CAIRO: The National Alliance to Support Legitimacy (NASL) condemned the arrest of its spokesperson and leading member Magdy Qurqur, accusing authorities of exercising violence on public figures who share opposing views even when they express them through peaceful means.
In a Wednesday Facebook statement, NASL called for July 3 protests in order to escalate the matter, counting on “millions of young revolutionary leaders who are capable of generating change to face the military coup.”
Qurqur was arrested Wednesday, after security forces stormed his house amid a raid on several Muslim Brotherhood members and supporters following the bombings of Ithadeya presidential palace on June 30, Aswat Masriya reported.
According to lawyer Ahsraf Omran of the pro-brotherhood Independence Party, National Security forces attacked Qurqur’s house in the district of Nasr City in Cairo, taking him to an unknown destination.
On the other hand, Secretary-General of pro-Sisi Islamist party “Al-Islah w Al Nahda” Amr Nabil stated that the arrest of NASL leading members will weaken the alliance, especially that the group has lost popular support and is therefore unable to achieve its goals, in a statement to Youm7 on Wednesday.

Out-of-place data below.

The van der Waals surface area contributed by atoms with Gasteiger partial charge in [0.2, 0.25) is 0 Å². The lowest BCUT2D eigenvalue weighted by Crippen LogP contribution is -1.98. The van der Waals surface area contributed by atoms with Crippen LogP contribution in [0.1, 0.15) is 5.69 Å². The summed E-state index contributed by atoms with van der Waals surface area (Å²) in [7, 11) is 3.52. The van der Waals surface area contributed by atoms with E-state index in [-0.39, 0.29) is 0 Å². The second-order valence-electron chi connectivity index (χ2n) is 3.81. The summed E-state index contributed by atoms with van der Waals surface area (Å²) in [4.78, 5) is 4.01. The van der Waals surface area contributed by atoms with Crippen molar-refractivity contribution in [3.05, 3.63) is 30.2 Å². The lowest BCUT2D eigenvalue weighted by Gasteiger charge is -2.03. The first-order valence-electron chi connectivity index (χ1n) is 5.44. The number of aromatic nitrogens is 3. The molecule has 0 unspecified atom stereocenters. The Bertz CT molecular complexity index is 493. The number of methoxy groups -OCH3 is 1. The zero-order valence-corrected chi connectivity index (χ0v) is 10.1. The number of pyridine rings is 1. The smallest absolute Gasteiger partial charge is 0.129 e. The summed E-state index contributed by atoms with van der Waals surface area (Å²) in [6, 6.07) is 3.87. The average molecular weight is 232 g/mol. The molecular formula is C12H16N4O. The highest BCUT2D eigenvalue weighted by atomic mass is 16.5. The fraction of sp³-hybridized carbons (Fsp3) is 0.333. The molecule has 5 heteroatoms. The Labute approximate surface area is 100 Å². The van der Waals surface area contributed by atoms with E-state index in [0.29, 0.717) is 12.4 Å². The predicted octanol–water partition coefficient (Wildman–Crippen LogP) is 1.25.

Qurqur is facing charges of inciting violence concerning the latest Ithadeya bomb blasts, and protests on July 3, Youm7 reported.
“Men of the regime kidnap our leaders who represent peaceful revolution while they continue to bear criticism and blame from other revolutionary forces in favor of the coup. Such actions only push towards direct conflict,” NASL said in a statement published Tuesday.
In the same statement, NASL called for a day of “rising anger on July 3, which should be an “Intifada” and the beginning of the collapse of the military coup,” urging youth and students to take to the streets and face the regime.
On July 3 2013, President Abdel Fatah al-Sisi, who was the Defense Minister at the time, announced in a speech that former president Mohamed Morsi was removed from power, followed by a swift crackdown on Morsi’s supporters and Muslim Brotherhood leading figures. This came as a response to wide protests against Morsi’s regime.
On the first annual commemoration of Morsi’s ouster, several revolutionary forces such as Tamarod and April 6 Youth movement announced they would not participate in any celebrations or demonstrations. On the other hand, pro-MB groups declared they will organize wide protests.